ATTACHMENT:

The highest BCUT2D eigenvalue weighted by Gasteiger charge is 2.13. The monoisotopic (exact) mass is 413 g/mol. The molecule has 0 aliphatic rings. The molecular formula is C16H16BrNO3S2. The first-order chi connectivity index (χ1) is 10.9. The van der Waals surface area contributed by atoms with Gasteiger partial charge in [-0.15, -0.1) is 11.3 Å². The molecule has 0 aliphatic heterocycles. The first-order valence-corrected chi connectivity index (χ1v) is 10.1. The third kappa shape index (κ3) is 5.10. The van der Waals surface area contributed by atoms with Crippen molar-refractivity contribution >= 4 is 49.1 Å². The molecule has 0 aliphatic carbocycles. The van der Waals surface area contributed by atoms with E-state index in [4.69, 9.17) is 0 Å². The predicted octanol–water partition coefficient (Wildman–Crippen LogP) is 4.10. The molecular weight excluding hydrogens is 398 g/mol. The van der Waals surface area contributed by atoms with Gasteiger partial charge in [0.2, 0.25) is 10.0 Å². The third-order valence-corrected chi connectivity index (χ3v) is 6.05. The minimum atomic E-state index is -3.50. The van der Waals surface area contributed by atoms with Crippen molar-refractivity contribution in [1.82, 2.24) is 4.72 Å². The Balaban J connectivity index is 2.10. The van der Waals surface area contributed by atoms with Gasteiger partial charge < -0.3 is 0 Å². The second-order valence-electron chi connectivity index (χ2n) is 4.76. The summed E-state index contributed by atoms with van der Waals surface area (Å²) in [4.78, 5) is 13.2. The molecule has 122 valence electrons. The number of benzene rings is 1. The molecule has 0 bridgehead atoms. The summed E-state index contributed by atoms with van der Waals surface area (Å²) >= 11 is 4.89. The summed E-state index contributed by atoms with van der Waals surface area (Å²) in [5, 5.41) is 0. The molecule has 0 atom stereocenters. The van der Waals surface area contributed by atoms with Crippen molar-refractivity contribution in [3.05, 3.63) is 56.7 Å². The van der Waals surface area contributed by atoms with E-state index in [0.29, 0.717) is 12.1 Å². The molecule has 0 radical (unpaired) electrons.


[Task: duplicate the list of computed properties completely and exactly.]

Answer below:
The highest BCUT2D eigenvalue weighted by Gasteiger charge is 2.13. The monoisotopic (exact) mass is 413 g/mol. The molecule has 0 aliphatic rings. The molecular formula is C16H16BrNO3S2. The first-order chi connectivity index (χ1) is 10.9. The van der Waals surface area contributed by atoms with Gasteiger partial charge in [-0.15, -0.1) is 11.3 Å². The molecule has 0 aliphatic heterocycles. The first-order valence-corrected chi connectivity index (χ1v) is 10.1. The third kappa shape index (κ3) is 5.10. The van der Waals surface area contributed by atoms with Crippen molar-refractivity contribution >= 4 is 49.1 Å². The molecule has 0 aliphatic carbocycles. The van der Waals surface area contributed by atoms with E-state index in [4.69, 9.17) is 0 Å². The predicted octanol–water partition coefficient (Wildman–Crippen LogP) is 4.10. The molecular weight excluding hydrogens is 398 g/mol. The van der Waals surface area contributed by atoms with Gasteiger partial charge in [0.2, 0.25) is 10.0 Å². The third-order valence-corrected chi connectivity index (χ3v) is 6.05. The minimum atomic E-state index is -3.50. The van der Waals surface area contributed by atoms with Crippen molar-refractivity contribution in [1.82, 2.24) is 4.72 Å². The Balaban J connectivity index is 2.10. The van der Waals surface area contributed by atoms with Gasteiger partial charge < -0.3 is 0 Å². The second-order valence-electron chi connectivity index (χ2n) is 4.76. The summed E-state index contributed by atoms with van der Waals surface area (Å²) in [4.78, 5) is 13.2. The molecule has 122 valence electrons. The number of benzene rings is 1. The molecule has 0 bridgehead atoms. The summed E-state index contributed by atoms with van der Waals surface area (Å²) >= 11 is 4.89. The summed E-state index contributed by atoms with van der Waals surface area (Å²) in [5, 5.41) is 0. The molecule has 0 atom stereocenters. The van der Waals surface area contributed by atoms with Crippen molar-refractivity contribution in [3.05, 3.63) is 56.7 Å². The van der Waals surface area contributed by atoms with E-state index in [0.29, 0.717) is 12.1 Å². The molecule has 0 radical (unpaired) electrons.